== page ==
Measures of effect: The trouble with Odds
The odds ratio is a difficult concept to comprehend. Many researchers do not differentiate it from its counterpart, the risk ratio, and end up using it inappropriately. For example, statements such as the one that follows are commonly encountered in reference to an odds ratio of x: “.. intervention A was associated with an “x-fold” or “x-times” increase in the risk of …”. This statement would be correct if x was the risk ratio, but is incorrect when x is the odds ratio, as is the case here. The treatment effect is inflated, which may help the article get more attention, but is misleading.

Table 1 illustrates the differences in the computation of odds and risk ratios. Table 2 provides examples emphasising the differences between these ratios. Odds and risk ratios can sometimes be nearly equal, such as when the event rate is small, but even then, it is not helpful to present the wrong result in support of a supposedly ‘correct’ statement.

Table 1: Illustration of calculation steps taken to derive odds and risk ratios
Table 2: Illustration of calculated odds and risk ratios for comparison
(Tables 1 and 2 have been copied (with permission) from a free online illustrative tutorial available at

Our advice: Whenever possible, calculate and use the risk ratio, rather than the odds ratio. The target audience of these reports are medical doctors and patients, who understand and use the term “risk” everyday, correctly translated to terms such as “twice/two-fold”. Computation of the risk ratio also easily extends to the provision of other useful measures such as risk reduction and the number needed to treat (NNT).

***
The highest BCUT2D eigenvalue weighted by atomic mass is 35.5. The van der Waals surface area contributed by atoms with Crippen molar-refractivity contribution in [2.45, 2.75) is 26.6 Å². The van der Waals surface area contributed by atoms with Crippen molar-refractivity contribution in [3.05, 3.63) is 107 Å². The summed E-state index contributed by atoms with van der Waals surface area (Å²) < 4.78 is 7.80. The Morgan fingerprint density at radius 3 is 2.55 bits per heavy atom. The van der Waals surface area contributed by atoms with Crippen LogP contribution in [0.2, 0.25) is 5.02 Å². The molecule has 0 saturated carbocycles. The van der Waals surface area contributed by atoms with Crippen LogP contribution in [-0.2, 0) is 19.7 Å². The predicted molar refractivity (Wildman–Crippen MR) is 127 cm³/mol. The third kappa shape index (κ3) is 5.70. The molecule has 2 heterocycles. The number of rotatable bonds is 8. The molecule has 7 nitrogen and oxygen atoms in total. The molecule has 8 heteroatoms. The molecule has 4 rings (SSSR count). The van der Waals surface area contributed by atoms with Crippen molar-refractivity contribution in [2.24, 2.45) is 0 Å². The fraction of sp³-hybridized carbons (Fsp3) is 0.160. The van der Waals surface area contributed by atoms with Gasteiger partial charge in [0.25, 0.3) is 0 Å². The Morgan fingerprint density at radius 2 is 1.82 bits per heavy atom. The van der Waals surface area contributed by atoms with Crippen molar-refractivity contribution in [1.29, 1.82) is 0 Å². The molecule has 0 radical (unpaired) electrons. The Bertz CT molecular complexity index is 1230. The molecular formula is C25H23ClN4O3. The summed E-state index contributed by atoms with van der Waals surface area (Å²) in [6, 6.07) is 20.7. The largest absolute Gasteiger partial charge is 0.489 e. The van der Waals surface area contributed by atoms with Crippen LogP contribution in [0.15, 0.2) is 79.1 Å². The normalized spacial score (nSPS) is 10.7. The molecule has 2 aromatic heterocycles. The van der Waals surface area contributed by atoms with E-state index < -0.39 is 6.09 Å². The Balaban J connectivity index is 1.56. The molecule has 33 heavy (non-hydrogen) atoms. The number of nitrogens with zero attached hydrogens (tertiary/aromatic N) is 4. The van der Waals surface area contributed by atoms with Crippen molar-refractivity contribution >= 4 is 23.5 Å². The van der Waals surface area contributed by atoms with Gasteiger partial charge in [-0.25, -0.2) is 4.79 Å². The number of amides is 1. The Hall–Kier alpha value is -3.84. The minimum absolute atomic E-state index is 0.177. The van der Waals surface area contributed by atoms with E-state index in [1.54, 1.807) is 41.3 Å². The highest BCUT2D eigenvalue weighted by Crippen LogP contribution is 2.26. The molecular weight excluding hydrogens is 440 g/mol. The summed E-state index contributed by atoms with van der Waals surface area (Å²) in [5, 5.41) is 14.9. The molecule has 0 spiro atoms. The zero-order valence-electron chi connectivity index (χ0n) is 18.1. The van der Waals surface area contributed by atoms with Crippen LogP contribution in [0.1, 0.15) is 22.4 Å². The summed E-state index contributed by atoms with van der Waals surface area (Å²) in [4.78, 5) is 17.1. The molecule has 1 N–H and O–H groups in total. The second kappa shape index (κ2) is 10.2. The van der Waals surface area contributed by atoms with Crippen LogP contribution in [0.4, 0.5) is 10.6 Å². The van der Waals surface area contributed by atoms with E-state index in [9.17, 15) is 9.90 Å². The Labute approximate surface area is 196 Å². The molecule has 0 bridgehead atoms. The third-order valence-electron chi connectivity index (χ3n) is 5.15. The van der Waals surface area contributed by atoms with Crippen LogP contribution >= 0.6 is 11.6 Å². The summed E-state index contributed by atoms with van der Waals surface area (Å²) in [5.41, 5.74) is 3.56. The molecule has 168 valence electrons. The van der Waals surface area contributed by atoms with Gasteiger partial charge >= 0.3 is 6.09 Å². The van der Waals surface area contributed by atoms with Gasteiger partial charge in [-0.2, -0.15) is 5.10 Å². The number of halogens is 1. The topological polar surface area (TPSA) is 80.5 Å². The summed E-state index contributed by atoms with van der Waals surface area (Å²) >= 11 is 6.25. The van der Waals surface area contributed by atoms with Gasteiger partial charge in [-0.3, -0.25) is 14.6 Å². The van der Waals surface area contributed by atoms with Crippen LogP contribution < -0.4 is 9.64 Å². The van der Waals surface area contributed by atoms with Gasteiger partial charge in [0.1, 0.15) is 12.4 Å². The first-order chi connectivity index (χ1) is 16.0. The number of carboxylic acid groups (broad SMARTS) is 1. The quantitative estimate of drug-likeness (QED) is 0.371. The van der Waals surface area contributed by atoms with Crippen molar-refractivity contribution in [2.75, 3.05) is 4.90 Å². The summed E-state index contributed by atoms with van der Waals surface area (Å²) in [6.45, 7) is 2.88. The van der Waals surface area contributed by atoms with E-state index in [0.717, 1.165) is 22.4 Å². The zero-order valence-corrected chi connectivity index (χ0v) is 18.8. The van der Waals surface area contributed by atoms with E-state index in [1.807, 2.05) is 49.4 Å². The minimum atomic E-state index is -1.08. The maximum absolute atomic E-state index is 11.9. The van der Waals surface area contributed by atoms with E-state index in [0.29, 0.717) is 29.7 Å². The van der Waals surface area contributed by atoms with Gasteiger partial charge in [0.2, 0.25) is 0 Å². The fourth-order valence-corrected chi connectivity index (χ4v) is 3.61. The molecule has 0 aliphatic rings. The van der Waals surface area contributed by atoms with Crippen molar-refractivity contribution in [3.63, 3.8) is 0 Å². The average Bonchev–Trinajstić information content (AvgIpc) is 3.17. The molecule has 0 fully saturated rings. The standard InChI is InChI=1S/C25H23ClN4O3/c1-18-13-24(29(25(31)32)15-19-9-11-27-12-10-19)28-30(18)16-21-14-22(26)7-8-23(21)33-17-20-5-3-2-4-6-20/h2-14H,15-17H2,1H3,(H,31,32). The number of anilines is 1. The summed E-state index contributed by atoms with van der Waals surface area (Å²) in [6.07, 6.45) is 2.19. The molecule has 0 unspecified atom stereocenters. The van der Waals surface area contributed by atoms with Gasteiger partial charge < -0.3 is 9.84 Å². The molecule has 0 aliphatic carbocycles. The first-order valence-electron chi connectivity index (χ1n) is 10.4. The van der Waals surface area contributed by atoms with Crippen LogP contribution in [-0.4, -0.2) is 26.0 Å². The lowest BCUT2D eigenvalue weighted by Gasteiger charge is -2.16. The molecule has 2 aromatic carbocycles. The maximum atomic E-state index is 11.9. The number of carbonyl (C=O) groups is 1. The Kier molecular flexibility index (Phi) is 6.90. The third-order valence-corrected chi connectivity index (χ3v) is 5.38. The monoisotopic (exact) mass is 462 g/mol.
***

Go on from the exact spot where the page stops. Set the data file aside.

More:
A word of caution: There is a time and place for the odds ratio in medical research. For example, it is used in case-control studies where a risk ratio can not be calculated directly, and is also used in meta-analysis and in cohort studies or trials that use regression methods for analysis. “Odds” is also a real favourite for gamblers. We, however, wonder if even they can correctly explain “odds ratio”.

The birth-weight paradox
The strong association between low birth-weight (LBW) and infant mortality is widely accepted and appears to be simple and direct. Mortality among newborn babies is very much higher among babies with the lowest birth weight, even when considering full term babies only. Yet, this relationship appears to fall apart in the face of paradoxical findings: small babies from low-risk groups (eg non-smoking mothers, singletons) have been found to have higher mortality than small babies in corresponding high risk groups (e.g. mothers who smoke, twins). This phenomenon is called the “birth-weight paradox” and has led to several controversies over the years.

The fallacy: What is happening here? This is a typical case where an association is found and causality is assumed without considering the effect of other unmeasured underlying factors (confounders). For example, some have suggested that the effect of maternal smoking is modified by birth weight in such a way that smoking is beneficial for LBW babies. Is it?